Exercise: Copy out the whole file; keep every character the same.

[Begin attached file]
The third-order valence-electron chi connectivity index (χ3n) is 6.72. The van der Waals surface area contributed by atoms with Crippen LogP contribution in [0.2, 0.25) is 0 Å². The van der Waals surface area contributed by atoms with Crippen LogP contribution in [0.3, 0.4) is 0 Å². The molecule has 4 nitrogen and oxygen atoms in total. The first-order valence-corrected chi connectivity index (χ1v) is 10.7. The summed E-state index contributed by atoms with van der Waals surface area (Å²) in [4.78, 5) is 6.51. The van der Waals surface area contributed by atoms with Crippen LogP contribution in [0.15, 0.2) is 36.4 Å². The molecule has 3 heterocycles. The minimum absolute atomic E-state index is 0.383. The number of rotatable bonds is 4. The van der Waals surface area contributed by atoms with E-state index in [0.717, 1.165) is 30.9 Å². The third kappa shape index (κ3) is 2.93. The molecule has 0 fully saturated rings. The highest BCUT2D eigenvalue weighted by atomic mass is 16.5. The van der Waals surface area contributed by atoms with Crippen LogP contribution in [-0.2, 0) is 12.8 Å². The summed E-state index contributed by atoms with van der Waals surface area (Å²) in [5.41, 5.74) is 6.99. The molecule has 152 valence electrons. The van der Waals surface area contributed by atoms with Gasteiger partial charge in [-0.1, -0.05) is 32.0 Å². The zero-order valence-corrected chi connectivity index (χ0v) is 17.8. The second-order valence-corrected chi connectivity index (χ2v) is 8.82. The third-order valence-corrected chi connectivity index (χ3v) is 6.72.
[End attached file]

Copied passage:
The third-order valence-electron chi connectivity index (χ3n) is 6.72. The van der Waals surface area contributed by atoms with Crippen LogP contribution in [0.2, 0.25) is 0 Å². The van der Waals surface area contributed by atoms with Crippen LogP contribution in [0.3, 0.4) is 0 Å². The molecule has 4 nitrogen and oxygen atoms in total. The first-order valence-corrected chi connectivity index (χ1v) is 10.7. The summed E-state index contributed by atoms with van der Waals surface area (Å²) in [4.78, 5) is 6.51. The van der Waals surface area contributed by atoms with Crippen LogP contribution in [0.15, 0.2) is 36.4 Å². The molecule has 3 heterocycles. The minimum absolute atomic E-state index is 0.383. The number of rotatable bonds is 4. The van der Waals surface area contributed by atoms with E-state index in [0.717, 1.165) is 30.9 Å². The third kappa shape index (κ3) is 2.93. The molecule has 0 fully saturated rings. The highest BCUT2D eigenvalue weighted by atomic mass is 16.5. The van der Waals surface area contributed by atoms with Crippen LogP contribution in [-0.2, 0) is 12.8 Å². The summed E-state index contributed by atoms with van der Waals surface area (Å²) in [5.41, 5.74) is 6.99. The molecule has 152 valence electrons. The van der Waals surface area contributed by atoms with Gasteiger partial charge in [-0.1, -0.05) is 32.0 Å². The zero-order valence-corrected chi connectivity index (χ0v) is 17.8. The second-order valence-corrected chi connectivity index (χ2v) is 8.82. The third-order valence-corrected chi connectivity index (χ3v) is 6.72.